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Top 5 Dictation Apps for the iPad

Top 5 Dictation Apps for the iPad

Five dictation apps for iPad to help you sit back, relax, and let your device do all the hard work for you.

It might be quicker than writing by hand, but typing can get pretty tiring after a while. Voice to text dictation programs are a popular alternative that prolific typers use to avoid fatigue and nasty side-effects like repetitive strain injury. The new iPad comes with its own dictation software, but critics agree that it’s no better than the third-party apps available from the iTunes Store. So, we’re taking a look at some of the top apps available that can help you maintain your productivity while taking a break from the keyboard.

Dragon Dictate – FREE

The Dragon Dictate iPad app is the mobile version of the Dragon desktop software. It translates your speech into a document or email, and you can manually adjust misheard words or phrases. With direct links to Facebook and Twitter, you can record verbal updates that get posted as text. The app supports multiple languages, and you can upload names and addresses from your contact list to improve the accuracy of its vocal recognition. The only potential drawback is that you need to be connected via EDGE, 3G or Wifi to use the app.

Voice Dictation – $0.99

Like Dragon Dictate, the Voice Dictation app can turn spoken words into emails, notes or social network updates. You can also use it to compose texts or iMessages. With automatic grammar correction, Voice Dictation is perfect for dictating business emails or documents. Share documents using Evernote, Dropbox, or send your text to Pages for further editing and formatting. You can also copy and paste text from the app to use in other apps or programs that aren’t directly compatible. This app also requires some kind of online connection to function.

Google Translate – FREE

Google Translate differs from the other apps in this list, in that it acts as a real-time translator. While other dictation apps transfer your words to text, the Google Translate app does this and translates what you say to a language of your choosing. The app is more effective with individual words and shorter phrases, as complex sentences can reduce the translation’s accuracy. You can listen to your translations spoken aloud, or view them as text. With support for 64 languages, you can access your translation history offline, enabling you to create a library of stock phrases you might need, in advance.

PaperPort Notes – FREE

PaperPort Notes uses the same technology as the Dragon Dictation app, and combines this with the ability to translate web pages and handwritten text into a document on your iPad. The app contains a range of editing features so you can easily correct, reorganize, format, and highlight text for easy reference. Print your finished documents, share them using Dropbox or Box.net, or share them via email.

Dictamus – $14.99

Dictamus is the priciest app on this list, but is also one of the highest-rated dictation apps in the App Store. The app is designed for professional use, and its features match its purpose. While dictating, you can rewind recordings and re-record over a particular section to change the text. The recording is voice activated, so it automatically skips pauses. Use Dictamus to dictate documents, send emails direct from your iPhone, and share files with Dropbox, Box.net and MobileMe. To try before you buy, download Dictamus Free, which has limited functionality but gives you a taste of what the app can do.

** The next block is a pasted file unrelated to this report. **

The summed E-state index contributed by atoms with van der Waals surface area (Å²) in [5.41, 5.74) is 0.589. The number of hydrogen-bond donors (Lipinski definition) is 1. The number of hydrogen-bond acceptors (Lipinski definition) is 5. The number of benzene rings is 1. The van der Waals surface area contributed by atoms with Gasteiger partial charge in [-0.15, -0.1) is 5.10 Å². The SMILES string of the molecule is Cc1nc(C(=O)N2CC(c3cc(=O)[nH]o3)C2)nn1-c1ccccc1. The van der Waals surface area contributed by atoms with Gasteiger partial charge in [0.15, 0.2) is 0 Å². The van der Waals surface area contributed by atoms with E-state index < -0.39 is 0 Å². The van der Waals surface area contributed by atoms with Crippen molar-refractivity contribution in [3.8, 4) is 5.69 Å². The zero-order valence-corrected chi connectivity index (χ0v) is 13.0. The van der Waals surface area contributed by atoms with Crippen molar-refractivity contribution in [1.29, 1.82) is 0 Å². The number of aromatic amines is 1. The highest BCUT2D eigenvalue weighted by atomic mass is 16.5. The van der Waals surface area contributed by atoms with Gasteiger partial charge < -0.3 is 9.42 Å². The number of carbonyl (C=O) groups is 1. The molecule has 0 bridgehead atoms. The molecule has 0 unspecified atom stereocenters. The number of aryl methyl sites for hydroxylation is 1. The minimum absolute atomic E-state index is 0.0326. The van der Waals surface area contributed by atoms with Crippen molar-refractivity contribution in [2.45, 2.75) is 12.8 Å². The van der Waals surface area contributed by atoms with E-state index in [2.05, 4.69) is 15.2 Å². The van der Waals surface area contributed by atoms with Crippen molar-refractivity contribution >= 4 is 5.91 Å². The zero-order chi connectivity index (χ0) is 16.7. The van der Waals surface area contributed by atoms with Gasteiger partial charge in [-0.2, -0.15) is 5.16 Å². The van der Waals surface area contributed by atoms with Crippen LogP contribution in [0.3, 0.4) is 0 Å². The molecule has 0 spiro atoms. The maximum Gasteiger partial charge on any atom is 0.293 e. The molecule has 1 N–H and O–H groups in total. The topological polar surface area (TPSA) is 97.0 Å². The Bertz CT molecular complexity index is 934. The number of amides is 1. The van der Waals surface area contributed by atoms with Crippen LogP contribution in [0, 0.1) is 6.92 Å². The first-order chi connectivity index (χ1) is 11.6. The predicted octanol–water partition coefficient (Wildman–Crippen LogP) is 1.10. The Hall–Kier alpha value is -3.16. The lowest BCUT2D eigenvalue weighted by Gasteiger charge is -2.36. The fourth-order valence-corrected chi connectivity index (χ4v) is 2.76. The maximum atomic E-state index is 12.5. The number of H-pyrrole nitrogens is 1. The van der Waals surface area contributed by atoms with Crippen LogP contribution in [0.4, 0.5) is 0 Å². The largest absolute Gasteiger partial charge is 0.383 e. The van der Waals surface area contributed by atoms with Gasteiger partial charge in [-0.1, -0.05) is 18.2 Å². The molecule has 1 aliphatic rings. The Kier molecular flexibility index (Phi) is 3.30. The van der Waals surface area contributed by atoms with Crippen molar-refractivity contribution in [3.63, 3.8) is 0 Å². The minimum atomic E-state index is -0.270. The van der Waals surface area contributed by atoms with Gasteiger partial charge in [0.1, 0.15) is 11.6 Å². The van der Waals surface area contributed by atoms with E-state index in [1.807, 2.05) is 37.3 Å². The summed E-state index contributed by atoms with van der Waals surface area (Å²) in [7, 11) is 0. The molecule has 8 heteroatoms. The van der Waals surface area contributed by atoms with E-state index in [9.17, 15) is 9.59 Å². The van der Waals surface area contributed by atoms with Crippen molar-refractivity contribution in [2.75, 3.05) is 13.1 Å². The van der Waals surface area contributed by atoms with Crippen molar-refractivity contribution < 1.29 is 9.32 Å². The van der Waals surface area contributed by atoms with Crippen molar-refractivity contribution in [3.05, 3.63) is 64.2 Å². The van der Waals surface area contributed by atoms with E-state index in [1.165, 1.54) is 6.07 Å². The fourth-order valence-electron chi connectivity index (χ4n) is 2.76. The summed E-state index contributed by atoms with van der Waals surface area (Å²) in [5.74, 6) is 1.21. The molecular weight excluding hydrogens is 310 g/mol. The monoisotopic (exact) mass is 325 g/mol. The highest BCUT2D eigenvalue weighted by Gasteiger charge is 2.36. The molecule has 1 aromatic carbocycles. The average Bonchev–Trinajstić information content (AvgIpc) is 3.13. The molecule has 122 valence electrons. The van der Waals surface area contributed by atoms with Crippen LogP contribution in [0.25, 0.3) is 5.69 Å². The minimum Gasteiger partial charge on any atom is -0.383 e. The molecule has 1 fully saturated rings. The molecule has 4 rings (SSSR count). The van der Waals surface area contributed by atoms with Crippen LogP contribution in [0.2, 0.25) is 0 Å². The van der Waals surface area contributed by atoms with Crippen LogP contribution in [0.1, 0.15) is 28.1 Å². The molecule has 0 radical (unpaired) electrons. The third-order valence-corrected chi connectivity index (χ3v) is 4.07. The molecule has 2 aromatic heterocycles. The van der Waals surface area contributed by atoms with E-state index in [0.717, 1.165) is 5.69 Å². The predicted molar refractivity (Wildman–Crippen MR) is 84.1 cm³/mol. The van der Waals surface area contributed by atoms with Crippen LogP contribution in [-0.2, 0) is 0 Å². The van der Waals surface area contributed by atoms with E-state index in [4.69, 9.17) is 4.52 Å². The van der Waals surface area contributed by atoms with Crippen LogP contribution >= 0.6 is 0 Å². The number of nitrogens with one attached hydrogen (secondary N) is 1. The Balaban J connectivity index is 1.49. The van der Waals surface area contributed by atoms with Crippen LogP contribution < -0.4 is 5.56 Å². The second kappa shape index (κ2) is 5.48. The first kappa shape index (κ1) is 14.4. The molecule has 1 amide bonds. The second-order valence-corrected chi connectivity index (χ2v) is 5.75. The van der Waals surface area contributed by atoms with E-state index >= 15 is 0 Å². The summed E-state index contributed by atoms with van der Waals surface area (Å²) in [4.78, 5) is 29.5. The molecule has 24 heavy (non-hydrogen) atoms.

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Hannah Clare
Hannah is a freelance writer from London, UK. Having completed a degree in English, she discovered a passion for all things digital, and enjoys nothing more than writing about online communication, marketing and anything Apple-related.When she's not researching the latest app releases or ogling new gadgets, Hannah enjoys writing about personal development, yoga, and exploring the world. | Google Plus
BandAidFairy
BandAidFairy

I noticed that nothing was posted that was stated explicitly to NOT require an online connection in order to function. Unless I missed something, I would like to ask if there are any apps that do not use any kind of connection, but function on their own. I work as a nurse in a school, and there is no wifi, and my iPad has no 3G. So I really need something that will let me dictate notes for the nurse's log without an internet connection.

Laika
Laika

do android, apple sux

Kirito
Kirito

@BandAidFairy  A few of the above apps I have used, and I would give them good reviews, but you are right that none of them list an ability to work without internet. Currently there are very few (none that I currently know of) voice dictation softwares that allow use without internet. This is due to the fact that most, if not all of them, send the dictation to dedicated servers to be translated. While this makes translations more accurate as it can learn on the fly it disallows some users such as teachers and/or school staff to make good use of it. I hope to see more developed software in the future but at the moment there is nothing that I know of.


Kirito
Kirito

@Laika  Quite the contrary, both Apple and Android have pros and cons. One of the biggest pros of Apple is the user interface (UI), making apps and functions easier to learn with little effort. The apps provided to both are rarely made and provided by Apple or Android leaving good and bad designs at the fault of the company that made it. I know the thread is old but the topic is still very relevant so please do not try to lead people with your opinions without expressing them as opinions only. 




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